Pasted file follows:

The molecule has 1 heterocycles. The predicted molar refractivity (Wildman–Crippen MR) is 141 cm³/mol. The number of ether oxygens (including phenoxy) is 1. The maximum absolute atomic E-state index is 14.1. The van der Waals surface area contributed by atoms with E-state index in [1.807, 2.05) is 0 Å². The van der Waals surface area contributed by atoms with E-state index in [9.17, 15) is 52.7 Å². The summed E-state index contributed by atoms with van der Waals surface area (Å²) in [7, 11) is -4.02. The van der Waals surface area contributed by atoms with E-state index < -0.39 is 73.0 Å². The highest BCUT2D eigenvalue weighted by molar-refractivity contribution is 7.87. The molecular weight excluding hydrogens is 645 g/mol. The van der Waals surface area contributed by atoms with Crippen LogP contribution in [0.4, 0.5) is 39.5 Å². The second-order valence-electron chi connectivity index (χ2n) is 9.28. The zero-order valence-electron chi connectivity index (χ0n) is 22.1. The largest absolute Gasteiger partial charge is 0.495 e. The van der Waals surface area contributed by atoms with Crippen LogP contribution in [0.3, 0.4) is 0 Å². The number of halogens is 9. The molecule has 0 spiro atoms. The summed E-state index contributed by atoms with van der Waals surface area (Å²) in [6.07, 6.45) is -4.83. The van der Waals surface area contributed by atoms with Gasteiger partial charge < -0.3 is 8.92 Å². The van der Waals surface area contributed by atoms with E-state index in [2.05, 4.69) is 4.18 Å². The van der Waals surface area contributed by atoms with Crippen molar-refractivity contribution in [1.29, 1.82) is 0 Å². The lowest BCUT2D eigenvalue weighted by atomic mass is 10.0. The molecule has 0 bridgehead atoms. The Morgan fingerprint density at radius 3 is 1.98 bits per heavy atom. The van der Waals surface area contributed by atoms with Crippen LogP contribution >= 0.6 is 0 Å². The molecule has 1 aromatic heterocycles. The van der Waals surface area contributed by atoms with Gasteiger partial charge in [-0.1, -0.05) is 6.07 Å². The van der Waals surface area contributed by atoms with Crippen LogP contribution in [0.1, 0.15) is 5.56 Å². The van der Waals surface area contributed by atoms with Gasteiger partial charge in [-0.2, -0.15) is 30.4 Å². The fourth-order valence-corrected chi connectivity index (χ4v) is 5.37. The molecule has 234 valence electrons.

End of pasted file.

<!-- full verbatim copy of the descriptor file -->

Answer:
The molecule has 1 heterocycles. The predicted molar refractivity (Wildman–Crippen MR) is 141 cm³/mol. The number of ether oxygens (including phenoxy) is 1. The maximum absolute atomic E-state index is 14.1. The van der Waals surface area contributed by atoms with E-state index in [1.807, 2.05) is 0 Å². The van der Waals surface area contributed by atoms with E-state index in [9.17, 15) is 52.7 Å². The summed E-state index contributed by atoms with van der Waals surface area (Å²) in [7, 11) is -4.02. The van der Waals surface area contributed by atoms with E-state index < -0.39 is 73.0 Å². The highest BCUT2D eigenvalue weighted by molar-refractivity contribution is 7.87. The molecular weight excluding hydrogens is 645 g/mol. The van der Waals surface area contributed by atoms with Crippen LogP contribution in [0.4, 0.5) is 39.5 Å². The second-order valence-electron chi connectivity index (χ2n) is 9.28. The zero-order valence-electron chi connectivity index (χ0n) is 22.1. The largest absolute Gasteiger partial charge is 0.495 e. The van der Waals surface area contributed by atoms with Crippen LogP contribution in [0.3, 0.4) is 0 Å². The number of halogens is 9. The molecule has 0 spiro atoms. The summed E-state index contributed by atoms with van der Waals surface area (Å²) in [6.07, 6.45) is -4.83. The van der Waals surface area contributed by atoms with Gasteiger partial charge < -0.3 is 8.92 Å². The van der Waals surface area contributed by atoms with E-state index in [2.05, 4.69) is 4.18 Å². The van der Waals surface area contributed by atoms with Crippen molar-refractivity contribution in [1.29, 1.82) is 0 Å². The lowest BCUT2D eigenvalue weighted by atomic mass is 10.0. The molecule has 0 bridgehead atoms. The Morgan fingerprint density at radius 3 is 1.98 bits per heavy atom. The van der Waals surface area contributed by atoms with Crippen LogP contribution >= 0.6 is 0 Å². The molecule has 1 aromatic heterocycles. The van der Waals surface area contributed by atoms with Gasteiger partial charge in [-0.1, -0.05) is 6.07 Å². The van der Waals surface area contributed by atoms with Crippen LogP contribution in [0.1, 0.15) is 5.56 Å². The van der Waals surface area contributed by atoms with Gasteiger partial charge in [-0.2, -0.15) is 30.4 Å². The fourth-order valence-corrected chi connectivity index (χ4v) is 5.37. The molecule has 234 valence electrons.